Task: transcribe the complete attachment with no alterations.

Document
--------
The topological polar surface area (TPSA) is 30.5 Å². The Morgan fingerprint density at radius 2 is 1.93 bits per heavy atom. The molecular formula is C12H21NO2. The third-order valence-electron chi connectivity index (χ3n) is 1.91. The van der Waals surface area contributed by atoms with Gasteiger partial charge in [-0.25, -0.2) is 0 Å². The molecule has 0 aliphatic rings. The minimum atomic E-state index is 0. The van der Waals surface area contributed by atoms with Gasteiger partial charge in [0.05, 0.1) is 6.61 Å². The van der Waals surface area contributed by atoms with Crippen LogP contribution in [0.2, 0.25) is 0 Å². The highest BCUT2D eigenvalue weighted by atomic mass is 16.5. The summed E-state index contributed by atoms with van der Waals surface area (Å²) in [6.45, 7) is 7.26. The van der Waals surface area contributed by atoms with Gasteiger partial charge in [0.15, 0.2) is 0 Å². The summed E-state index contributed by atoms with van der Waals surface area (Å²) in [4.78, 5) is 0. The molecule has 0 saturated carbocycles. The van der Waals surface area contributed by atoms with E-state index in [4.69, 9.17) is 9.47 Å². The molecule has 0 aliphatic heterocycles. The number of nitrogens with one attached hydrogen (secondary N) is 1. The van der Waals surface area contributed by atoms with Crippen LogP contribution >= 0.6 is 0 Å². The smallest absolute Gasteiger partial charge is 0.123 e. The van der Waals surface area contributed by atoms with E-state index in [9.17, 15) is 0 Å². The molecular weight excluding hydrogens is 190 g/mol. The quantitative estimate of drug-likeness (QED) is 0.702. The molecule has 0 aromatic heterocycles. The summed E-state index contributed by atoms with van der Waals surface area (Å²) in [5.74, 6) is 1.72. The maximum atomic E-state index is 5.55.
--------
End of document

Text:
The topological polar surface area (TPSA) is 30.5 Å². The Morgan fingerprint density at radius 2 is 1.93 bits per heavy atom. The molecular formula is C12H21NO2. The third-order valence-electron chi connectivity index (χ3n) is 1.91. The van der Waals surface area contributed by atoms with Gasteiger partial charge in [-0.25, -0.2) is 0 Å². The molecule has 0 aliphatic rings. The minimum atomic E-state index is 0. The van der Waals surface area contributed by atoms with Gasteiger partial charge in [0.05, 0.1) is 6.61 Å². The van der Waals surface area contributed by atoms with Crippen LogP contribution in [0.2, 0.25) is 0 Å². The highest BCUT2D eigenvalue weighted by atomic mass is 16.5. The summed E-state index contributed by atoms with van der Waals surface area (Å²) in [6.45, 7) is 7.26. The van der Waals surface area contributed by atoms with Gasteiger partial charge in [0.15, 0.2) is 0 Å². The summed E-state index contributed by atoms with van der Waals surface area (Å²) in [4.78, 5) is 0. The molecule has 0 saturated carbocycles. The van der Waals surface area contributed by atoms with E-state index in [4.69, 9.17) is 9.47 Å². The molecule has 0 aliphatic heterocycles. The number of nitrogens with one attached hydrogen (secondary N) is 1. The van der Waals surface area contributed by atoms with Crippen LogP contribution >= 0.6 is 0 Å². The smallest absolute Gasteiger partial charge is 0.123 e. The van der Waals surface area contributed by atoms with E-state index in [9.17, 15) is 0 Å². The molecular weight excluding hydrogens is 190 g/mol. The quantitative estimate of drug-likeness (QED) is 0.702. The molecule has 0 aromatic heterocycles. The summed E-state index contributed by atoms with van der Waals surface area (Å²) in [5.74, 6) is 1.72. The maximum atomic E-state index is 5.55.